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The Truth About Running and Fertility

By: Scott McBride - Updated: 3 Apr 2012 | comments*Discuss
Running Female Reproductive System

First of all, it is important to point out that the numerous health benefits associated with regular physical exercise far outweigh any potential risks. Activities such as running can lower blood pressure and heart rate, improve aerobic capacity and reduce body fat, all of which helps protect against heart disease and promotes strong bones.

Many early theories surrounding the detrimental effects of excessive exercise on the female reproductive system have been largely dispelled. Nevertheless, the American College of Sports Medicine has warned that exercising women could be risking menstrual cycle dysfunction.

Amenorrhea – the absence of menstruation – is more common in exercising women and sports that favour sleek athletes, such as strenuous endurance sports, are likely to have a higher percentage of athletes with menstrual disorders. For instance, the incidence of amenorrhea in runners is 24 to 26 per cent, compared to 12 per cent in swimmers.

Athletic Amenorrhea

There is no single cause for the onset of athletic or exercise-associated amenorrhea, which can be diagnosed only once other medical causes are ruled out. Suppression of the reproductive cycle is different in each individual, but potential factors include rapid weight loss, sudden onset of vigorous exercise, low body weight, low per cent body fat, disordered eating, nutritional deprivation and energy imbalance, as well as psychological and physical stress. Genetic predisposition may also be important.

The more intense and frequent the training, the greater the incidence of menstrual disorders, but the American College of Sports Medicine found no scientific evidence for a direct cause and effect. Metabolic alterations and changes in body composition, such as weight loss and decreased per cent body fat, are coincidental rather than causative.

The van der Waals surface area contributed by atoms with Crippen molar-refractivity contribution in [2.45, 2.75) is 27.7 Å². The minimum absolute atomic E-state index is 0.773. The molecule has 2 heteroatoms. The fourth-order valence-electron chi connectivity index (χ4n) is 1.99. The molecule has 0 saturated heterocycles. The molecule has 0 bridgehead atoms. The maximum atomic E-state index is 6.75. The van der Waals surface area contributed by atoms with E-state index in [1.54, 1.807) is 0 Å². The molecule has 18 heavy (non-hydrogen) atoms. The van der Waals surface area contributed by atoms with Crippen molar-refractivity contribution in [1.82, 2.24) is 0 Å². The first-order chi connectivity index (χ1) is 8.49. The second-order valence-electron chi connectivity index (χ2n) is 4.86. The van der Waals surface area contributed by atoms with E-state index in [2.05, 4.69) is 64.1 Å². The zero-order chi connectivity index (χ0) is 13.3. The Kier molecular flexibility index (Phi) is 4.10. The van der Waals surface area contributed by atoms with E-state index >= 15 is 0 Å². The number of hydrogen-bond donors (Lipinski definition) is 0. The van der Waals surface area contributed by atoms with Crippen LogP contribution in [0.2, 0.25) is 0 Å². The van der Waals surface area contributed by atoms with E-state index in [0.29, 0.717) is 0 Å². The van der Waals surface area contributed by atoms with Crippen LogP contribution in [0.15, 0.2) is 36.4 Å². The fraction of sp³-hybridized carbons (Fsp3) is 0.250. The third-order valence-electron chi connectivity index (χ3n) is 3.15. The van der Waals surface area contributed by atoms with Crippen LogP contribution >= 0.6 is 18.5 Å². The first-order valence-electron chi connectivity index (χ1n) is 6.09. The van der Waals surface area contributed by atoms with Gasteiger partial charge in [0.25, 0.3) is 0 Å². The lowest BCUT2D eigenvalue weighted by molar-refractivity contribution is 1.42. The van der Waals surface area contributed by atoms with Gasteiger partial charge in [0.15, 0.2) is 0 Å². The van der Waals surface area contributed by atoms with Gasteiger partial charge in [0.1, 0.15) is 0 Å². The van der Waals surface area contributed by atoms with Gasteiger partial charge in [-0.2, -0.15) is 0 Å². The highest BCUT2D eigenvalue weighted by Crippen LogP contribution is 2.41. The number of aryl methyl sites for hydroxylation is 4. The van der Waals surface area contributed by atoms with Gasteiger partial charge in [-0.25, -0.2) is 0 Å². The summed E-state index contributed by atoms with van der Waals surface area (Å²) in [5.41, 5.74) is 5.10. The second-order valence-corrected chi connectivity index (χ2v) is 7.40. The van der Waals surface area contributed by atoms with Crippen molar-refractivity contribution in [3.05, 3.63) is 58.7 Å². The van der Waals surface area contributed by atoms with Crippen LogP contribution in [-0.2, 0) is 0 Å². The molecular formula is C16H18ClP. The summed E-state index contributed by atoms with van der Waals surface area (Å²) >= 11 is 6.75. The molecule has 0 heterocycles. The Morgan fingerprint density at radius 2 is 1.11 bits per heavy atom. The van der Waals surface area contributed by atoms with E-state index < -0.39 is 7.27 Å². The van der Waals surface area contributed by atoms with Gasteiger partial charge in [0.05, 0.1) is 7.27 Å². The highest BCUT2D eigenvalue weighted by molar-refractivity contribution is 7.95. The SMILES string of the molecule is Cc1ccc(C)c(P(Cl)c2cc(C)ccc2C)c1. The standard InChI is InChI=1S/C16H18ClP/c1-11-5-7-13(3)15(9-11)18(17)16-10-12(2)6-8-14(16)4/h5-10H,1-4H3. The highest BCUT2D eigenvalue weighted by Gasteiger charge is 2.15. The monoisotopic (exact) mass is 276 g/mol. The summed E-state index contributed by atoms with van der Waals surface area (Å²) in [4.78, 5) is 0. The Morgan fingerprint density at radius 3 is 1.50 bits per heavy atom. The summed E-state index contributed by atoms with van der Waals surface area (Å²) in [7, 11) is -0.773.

However, what does appear to be crucial for maintaining ovulatory cycles is consuming enough calories for the amount of exercise performed. Nutritional deprivation can also result in deficits of iron, calcium and other important nutrients.

Unhealthy Preoccupation

The development of menstrual cycle disorders can also be linked to psychological and emotional factors, as well as stress. Some runners, perhaps under pressure from coaches or peers, can have an unhealthy preoccupation with body image.

Female runners may not be too concerned about missing a few menstrual cycles, but they should be. Amenorrhea has been linked to premature loss of bone density and it is important to seek medical advice within the first three months of occurrence. In some women, the biggest problem is infertility, but the greatest unseen risk from prolonged amenorrhea is premature osteoporosis or a loss of bone density.

While women must take care to ensure their running does not cause amenorrhea, men who run regularly and stay at a healthy weight are more likely to maintain a good sperm count than men who are obese. In addition, research carried out at the University of Glasgow suggests that runners who cover more than 30 miles a week are more likely to father female offspring. This was put down to a dip in the male hormone testosterone that occurs due to the high running mileage.

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